I am impressed! I did not expect Doris’ peanut butter cookies could possibly be turned into something even more delicious than the original recipe – once I called these cookies the best ever and for good reason. For years I didn’t even feel the need to modify anything of the sweet formula created by our granny in Florida. Her cookies are perfect! But – I felt tempted, I couldn’t let go of the idea of rough chunks of bittersweet chocolate melting into the nutty richness of these crunchy bites once it got stuck in my head.

It was a very quick project – another quality of these cookies, they can be done in 20 minutes. I chopped the chocolate first, moved on to unsalted peanuts lightly broken for the topping and waited impatiently in front of my oven to see how my kitchen experiment would turn out. My boyfriend was skeptical – we’re talking about an old recipe from his beloved grandmother – but he approved in the end, they were just too good.

A short note: This recipe makes 40 cookies and if you manage to stop yourself from eating them right from the baking sheet, they stay fresh for days in an airtight container.

Peanut Butter Chocolate Chunk Cookies

 

Peanut Butter Chocolate Chunk Cookies

Peanut Butter Chocolate Chunk Cookies

Makes about 40 cookies

plain flour 280g / 2 cups and 2 tablespoons
baking soda 2 teaspoons
salt 1/4 teaspoon
butter, at room temperature, 250g / 9 ounces
light brown sugar 280g / 1 1/3 cups
organic eggs 2
peanut butter (smooth not crunchy) 350g / 1 1/3 cups
bittersweet chocolate, chopped into chunks, 160g / 5 1/2 ounces
peanuts (unsalted), roughly chopped, 70g / 2 1/2 ounces

Set the oven to 180°C / 355°F (fan assisted oven) and line a baking sheet with baking paper.

Combine the flour, baking soda and salt.

In a large bowl, beat the butter until fluffy, add the sugar and continue mixing for a minute. Mix in the eggs, one at a time, add the peanut butter and beat until combined. Add the dry ingredients gradually and mix well. Stir in the chopped chocolate and shape the dough into large walnut sized balls. Lay them out spaciously on the lined baking sheet, they will rise! Flatten lightly with a fork, sprinkle with peanuts and push the nuts lightly into the dough. Bake for 10-11 minutes until golden. Leave them to cool on the baking sheet for a couple minutes before you cool them completely on a wire rack.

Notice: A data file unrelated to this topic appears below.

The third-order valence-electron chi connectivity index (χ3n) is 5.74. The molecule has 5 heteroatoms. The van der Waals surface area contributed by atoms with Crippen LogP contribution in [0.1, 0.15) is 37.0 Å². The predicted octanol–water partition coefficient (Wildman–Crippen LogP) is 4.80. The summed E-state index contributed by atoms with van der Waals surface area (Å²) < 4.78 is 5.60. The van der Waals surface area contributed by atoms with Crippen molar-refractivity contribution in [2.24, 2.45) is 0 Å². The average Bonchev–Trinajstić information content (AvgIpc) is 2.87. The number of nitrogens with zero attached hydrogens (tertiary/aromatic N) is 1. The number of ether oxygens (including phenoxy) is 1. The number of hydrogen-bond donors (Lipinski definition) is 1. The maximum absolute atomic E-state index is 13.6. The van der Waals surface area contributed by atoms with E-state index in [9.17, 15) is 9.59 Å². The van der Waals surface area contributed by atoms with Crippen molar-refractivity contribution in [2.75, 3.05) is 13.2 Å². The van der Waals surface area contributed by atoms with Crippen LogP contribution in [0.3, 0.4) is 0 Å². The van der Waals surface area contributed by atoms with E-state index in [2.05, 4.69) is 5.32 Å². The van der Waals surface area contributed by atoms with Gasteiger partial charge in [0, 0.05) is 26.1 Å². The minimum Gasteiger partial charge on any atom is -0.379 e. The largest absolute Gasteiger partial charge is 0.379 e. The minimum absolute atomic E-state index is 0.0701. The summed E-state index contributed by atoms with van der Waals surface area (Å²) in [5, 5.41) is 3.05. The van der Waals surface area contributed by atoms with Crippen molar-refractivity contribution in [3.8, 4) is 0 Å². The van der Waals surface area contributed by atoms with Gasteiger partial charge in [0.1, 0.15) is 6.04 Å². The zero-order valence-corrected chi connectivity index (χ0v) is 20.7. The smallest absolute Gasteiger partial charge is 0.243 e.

Peanut Butter Chocolate Chunk Cookies

 

Peanut Butter Chocolate Chunk Cookies

 

Peanut Butter Chocolate Chunk Cookies

 

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peanubutterchocolatecookies13

The darkest Gâteau au Chocolat

Chocolate Gateau

99% dark chocolate – I went for the darkest Swiss chocolate I could find for my petit gâteau! For months I’ve had this cake on my mind, dark, moist and rich, an adult cake that combines the best of a luscious mousse au chocolat and a tender cake. So often I’ve enjoyed this bitter sweet at French patisseries or as a dessert with whipped cream melting on top in one of Paris’ pretty bistros in the hidden side roads.

This treat doesn’t need many ingredients but the few should be of exquisite quality, especially the chocolate. Sometimes this gâteau is dusted with icing sugar but I don’t like to hide its honest dark beauty under a layer of blank white. I also don’t see the sense of using one of the best chocolates to blur down its complex taste by using cheap sugar. So my gâteau stays naked! Spiced with a little cinnamon and cardamom, its a rich composition perfect for desserts or for Sunday afternoon tea time, my favourite! I had a few slices with a cup of Darjeeling and it was heavenly!

Chocolate Gateau

 

Chocolate Gateau

 Gâteau au Chocolat

For a 20cm / 8″ springform pan you need

dark chocolate (at least 70% cocoa, preferably 99%) 150g / 5.5 ounces
butter 150g / 5.5 ounces
organic eggs 4
sugar 180g / 6.5 ounces plus 1-2 tablespoons for the whipped cream
plain flour 120g / 4.5 ounces
cinnamon 1/8 teaspoon plus a pinch for the whipped cream
cardamom 1/8 teaspoon plus a pinch for the whipped cream
a pinch of salt
heavy cream 200g / 7 ounces, for the topping